I got more and more annoyed by the assignments I had to do and just wanted to make my own work. I was very eager to work on my own series and didn’t feel nervous about anything anymore. The time was just right. As an illustrator, I always worked with an agent so I had to break ties with the agency but this was a smooth process.
It’s not easy to be an independent artist though. It’s not enough to be talented. You need to persevere and believe in yourself. You must be able to cope with many setbacks and just keep going. But I wouldn’t want it any other way.
Tell me about your artistic process. I understand your process begins with taking photos.
Each new piece represents a unique journey. I avoid recurring patterns, continually exploring new territories. After completing a piece, retracing the steps that led to the final result can be challenging, but reflects my commitment to avoiding artistic monotony.
I usually start by gathering a diverse range of photographic materials, often fragments from prior images I’ve photographed. I keep these rough shots untouched in my archive until I start a new portrait. This assortment includes subjects such as studio-shot eyes, noses and other facial features of models, fragments of sculptures, and anything inspiring from a wide spectrum of sources like flowers and plants, stuffed birds or jewellery, textures, fabrics, patterns, even Egyptian artifacts. [it is] a ‘mishmash’ of things I tend to bring together in my computer when I create a series of portraits with these ingredients.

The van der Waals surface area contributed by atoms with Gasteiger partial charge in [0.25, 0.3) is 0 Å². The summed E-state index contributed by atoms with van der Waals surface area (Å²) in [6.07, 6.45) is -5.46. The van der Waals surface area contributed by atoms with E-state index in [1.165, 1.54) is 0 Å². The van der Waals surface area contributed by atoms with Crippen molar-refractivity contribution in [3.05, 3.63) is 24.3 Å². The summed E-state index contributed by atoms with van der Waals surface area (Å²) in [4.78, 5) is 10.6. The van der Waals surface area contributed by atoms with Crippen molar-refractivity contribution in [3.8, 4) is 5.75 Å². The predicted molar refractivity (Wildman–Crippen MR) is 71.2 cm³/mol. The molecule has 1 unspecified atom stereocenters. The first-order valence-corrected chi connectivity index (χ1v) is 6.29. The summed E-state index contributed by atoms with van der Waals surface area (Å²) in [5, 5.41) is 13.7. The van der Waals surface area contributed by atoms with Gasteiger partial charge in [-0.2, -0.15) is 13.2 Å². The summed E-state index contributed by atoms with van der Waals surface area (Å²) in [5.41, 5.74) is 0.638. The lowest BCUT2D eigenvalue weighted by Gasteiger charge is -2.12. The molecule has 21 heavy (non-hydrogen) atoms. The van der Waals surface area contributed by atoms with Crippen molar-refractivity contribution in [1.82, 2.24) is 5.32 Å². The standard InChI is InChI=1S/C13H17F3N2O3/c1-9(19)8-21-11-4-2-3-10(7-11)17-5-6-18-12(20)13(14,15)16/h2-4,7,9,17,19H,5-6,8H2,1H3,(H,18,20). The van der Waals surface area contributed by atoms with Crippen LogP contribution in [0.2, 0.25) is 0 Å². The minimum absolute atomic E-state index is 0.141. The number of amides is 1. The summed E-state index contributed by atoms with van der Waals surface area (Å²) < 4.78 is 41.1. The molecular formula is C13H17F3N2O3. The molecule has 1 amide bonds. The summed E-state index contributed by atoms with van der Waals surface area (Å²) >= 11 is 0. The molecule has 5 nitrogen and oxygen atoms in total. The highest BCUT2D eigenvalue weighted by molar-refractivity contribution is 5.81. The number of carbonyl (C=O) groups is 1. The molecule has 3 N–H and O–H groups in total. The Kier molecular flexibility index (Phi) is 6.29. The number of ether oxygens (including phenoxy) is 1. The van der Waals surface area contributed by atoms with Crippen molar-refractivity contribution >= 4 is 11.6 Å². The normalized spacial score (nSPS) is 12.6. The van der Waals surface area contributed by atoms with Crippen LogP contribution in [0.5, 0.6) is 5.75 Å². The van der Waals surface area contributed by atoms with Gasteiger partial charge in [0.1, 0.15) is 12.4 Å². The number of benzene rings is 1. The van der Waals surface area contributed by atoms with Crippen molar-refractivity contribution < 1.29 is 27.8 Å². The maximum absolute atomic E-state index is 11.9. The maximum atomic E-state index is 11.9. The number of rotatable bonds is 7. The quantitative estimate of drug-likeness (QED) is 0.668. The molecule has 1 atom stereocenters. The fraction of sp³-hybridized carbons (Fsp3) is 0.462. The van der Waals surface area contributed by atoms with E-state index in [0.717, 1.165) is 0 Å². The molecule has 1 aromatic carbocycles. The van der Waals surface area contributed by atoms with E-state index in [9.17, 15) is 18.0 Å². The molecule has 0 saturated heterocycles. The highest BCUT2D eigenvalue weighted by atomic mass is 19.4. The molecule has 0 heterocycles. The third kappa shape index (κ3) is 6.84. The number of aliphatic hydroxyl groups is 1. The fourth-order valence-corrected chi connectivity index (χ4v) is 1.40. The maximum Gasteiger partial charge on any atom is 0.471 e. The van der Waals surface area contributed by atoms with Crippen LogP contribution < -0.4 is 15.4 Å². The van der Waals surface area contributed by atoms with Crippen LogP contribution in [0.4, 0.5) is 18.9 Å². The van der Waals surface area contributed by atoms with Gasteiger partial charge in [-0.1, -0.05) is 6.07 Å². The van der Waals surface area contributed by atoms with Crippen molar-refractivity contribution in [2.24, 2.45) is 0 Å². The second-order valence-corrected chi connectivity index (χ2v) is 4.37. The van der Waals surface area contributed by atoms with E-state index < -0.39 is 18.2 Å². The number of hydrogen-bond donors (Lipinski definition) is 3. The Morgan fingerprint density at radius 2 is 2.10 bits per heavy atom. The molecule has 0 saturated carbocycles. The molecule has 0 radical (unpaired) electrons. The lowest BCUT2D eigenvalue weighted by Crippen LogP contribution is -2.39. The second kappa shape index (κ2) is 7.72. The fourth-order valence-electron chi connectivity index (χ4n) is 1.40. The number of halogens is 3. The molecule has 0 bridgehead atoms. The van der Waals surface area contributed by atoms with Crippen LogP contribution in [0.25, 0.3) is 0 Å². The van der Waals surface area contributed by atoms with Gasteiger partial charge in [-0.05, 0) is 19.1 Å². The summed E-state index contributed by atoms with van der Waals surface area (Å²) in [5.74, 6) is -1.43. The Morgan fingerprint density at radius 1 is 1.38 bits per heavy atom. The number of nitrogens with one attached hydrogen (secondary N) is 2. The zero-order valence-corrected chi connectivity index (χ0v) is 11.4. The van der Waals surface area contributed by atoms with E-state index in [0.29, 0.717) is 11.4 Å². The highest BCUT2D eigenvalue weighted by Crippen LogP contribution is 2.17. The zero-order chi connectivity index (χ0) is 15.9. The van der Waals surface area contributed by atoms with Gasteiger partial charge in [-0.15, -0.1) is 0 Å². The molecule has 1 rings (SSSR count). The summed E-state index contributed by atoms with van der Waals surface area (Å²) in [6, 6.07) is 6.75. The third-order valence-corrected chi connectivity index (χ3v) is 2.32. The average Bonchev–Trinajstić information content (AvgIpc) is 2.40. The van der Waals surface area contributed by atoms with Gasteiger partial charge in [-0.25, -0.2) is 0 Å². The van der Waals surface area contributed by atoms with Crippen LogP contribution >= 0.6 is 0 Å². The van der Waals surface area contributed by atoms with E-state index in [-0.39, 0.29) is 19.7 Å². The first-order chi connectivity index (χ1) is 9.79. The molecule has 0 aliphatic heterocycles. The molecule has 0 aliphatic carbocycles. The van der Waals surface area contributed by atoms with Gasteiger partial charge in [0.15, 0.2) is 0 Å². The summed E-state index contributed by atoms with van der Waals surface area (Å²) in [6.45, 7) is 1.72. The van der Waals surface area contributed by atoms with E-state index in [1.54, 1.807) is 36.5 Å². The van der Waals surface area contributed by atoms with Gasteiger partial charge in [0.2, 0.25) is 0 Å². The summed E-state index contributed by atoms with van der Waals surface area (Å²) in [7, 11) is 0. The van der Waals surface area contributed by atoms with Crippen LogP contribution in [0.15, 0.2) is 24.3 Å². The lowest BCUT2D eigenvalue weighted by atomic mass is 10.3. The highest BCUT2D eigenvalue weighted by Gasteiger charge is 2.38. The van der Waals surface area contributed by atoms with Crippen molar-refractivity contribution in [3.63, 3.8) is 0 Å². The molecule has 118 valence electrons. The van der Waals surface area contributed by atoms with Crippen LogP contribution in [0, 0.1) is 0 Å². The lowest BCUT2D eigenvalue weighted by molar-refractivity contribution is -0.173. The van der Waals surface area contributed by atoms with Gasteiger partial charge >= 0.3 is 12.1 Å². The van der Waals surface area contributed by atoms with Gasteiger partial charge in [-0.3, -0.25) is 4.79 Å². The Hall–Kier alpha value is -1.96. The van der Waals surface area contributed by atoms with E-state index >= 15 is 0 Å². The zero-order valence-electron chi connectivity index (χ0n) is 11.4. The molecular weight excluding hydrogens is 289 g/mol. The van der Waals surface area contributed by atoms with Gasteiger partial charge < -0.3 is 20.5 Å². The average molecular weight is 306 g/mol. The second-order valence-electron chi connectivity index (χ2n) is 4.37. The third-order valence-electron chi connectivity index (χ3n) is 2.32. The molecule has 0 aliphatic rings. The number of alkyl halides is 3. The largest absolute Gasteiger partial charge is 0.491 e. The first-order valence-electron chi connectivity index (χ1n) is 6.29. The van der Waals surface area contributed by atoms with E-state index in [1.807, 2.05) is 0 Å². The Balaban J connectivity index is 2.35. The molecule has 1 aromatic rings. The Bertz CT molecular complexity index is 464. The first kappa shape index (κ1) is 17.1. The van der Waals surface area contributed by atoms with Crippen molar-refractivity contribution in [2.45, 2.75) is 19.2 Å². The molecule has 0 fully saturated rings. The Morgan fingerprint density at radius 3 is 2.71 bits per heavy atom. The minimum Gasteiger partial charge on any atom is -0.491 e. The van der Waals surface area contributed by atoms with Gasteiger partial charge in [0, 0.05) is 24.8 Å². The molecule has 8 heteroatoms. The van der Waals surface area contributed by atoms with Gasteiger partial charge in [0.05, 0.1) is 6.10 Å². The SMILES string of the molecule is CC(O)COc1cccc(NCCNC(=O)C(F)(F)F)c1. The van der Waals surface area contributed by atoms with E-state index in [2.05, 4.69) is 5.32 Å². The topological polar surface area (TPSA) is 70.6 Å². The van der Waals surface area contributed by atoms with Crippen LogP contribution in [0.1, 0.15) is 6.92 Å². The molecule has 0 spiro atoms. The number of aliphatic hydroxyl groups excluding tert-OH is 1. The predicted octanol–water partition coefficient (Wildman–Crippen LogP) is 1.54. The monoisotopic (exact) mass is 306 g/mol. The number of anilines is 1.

I recently spent a whole day at The Louvre, taking pictures of anything that caught my eye and took hundreds of pictures at the Field Museum when I was in Chicago. It is these elements I combine on my computer to start building a face.
During this first phase of the process, it’s mostly a matter of searching. As a portrait slowly comes to life, I try to be as open and experimental as possible, tuning in on what seems like a failure and then responding to that. During this process, I keep screenshots of the moments in-between.
Sometimes this phase takes days and there’s usually a moment where I lose faith in the positive outcome. I always get the feeling somehow this time it just sucks, until suddenly, seemingly out of nowhere, a combination of all the above-mentioned elements seem to fit and I feel a connection with my subject. I don’t have another way to describe it other than magic. It’s so rewarding.
Throughout the process, I find myself operating in a dimension, where emotions and practical considerations engage in an ongoing dialogue where emotions and pragmatic thoughts try to make something good together. This process of harmonizing the conscious and unconscious aspects of my creative mind is integral to my work, and I believe, to all artists.
How long does an image usually take you to complete? How many steps are involved?
Usually about a month. Sometimes much faster, sometimes slower.
I can’t say how many steps, but it always involves taking pictures either at my studio or in a museum or just anywhere. Then the rough search and eventually when a portrait arises from the chaos I spent a lot of time in, finalizing and working on all details in depth.
I’ve read that you seek out lavish artifacts from curio collectors to inspire your pieces. Tell me about one of your favorite objects you’ve included, or been inspired by, in your pieces.